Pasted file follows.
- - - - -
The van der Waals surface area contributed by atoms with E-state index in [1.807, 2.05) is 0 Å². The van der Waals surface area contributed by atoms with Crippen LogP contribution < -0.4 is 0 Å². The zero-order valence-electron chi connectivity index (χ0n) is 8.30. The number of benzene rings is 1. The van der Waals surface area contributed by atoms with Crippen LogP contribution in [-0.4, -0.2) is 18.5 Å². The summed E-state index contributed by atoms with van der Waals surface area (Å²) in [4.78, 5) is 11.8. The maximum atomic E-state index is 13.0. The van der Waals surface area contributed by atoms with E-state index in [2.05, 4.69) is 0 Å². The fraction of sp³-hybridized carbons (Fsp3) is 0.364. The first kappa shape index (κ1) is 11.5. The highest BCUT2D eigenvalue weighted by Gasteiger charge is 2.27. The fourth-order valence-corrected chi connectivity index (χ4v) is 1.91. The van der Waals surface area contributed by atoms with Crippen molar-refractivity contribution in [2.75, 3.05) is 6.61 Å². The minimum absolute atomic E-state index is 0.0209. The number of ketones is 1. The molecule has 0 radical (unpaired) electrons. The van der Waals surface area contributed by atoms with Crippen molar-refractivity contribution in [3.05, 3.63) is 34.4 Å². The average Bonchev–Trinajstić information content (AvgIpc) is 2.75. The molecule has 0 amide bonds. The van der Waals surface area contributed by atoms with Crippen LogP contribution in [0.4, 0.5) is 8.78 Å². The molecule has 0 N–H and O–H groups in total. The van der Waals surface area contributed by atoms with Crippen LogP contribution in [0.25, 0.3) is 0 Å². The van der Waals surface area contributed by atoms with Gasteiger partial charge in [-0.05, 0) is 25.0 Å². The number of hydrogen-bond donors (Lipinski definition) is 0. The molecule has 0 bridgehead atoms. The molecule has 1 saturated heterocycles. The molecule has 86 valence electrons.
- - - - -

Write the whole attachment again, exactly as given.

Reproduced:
The van der Waals surface area contributed by atoms with E-state index in [1.807, 2.05) is 0 Å². The van der Waals surface area contributed by atoms with Crippen LogP contribution < -0.4 is 0 Å². The zero-order valence-electron chi connectivity index (χ0n) is 8.30. The number of benzene rings is 1. The van der Waals surface area contributed by atoms with Crippen LogP contribution in [-0.4, -0.2) is 18.5 Å². The summed E-state index contributed by atoms with van der Waals surface area (Å²) in [4.78, 5) is 11.8. The maximum atomic E-state index is 13.0. The van der Waals surface area contributed by atoms with E-state index in [2.05, 4.69) is 0 Å². The fraction of sp³-hybridized carbons (Fsp3) is 0.364. The first kappa shape index (κ1) is 11.5. The highest BCUT2D eigenvalue weighted by Gasteiger charge is 2.27. The fourth-order valence-corrected chi connectivity index (χ4v) is 1.91. The van der Waals surface area contributed by atoms with Crippen molar-refractivity contribution in [2.75, 3.05) is 6.61 Å². The minimum absolute atomic E-state index is 0.0209. The number of ketones is 1. The molecule has 0 radical (unpaired) electrons. The van der Waals surface area contributed by atoms with Crippen molar-refractivity contribution in [3.05, 3.63) is 34.4 Å². The average Bonchev–Trinajstić information content (AvgIpc) is 2.75. The molecule has 0 amide bonds. The van der Waals surface area contributed by atoms with Crippen LogP contribution in [0.4, 0.5) is 8.78 Å². The molecule has 0 N–H and O–H groups in total. The van der Waals surface area contributed by atoms with Crippen LogP contribution in [0.25, 0.3) is 0 Å². The van der Waals surface area contributed by atoms with Gasteiger partial charge in [-0.05, 0) is 25.0 Å². The number of hydrogen-bond donors (Lipinski definition) is 0. The molecule has 0 bridgehead atoms. The molecule has 1 saturated heterocycles. The molecule has 86 valence electrons.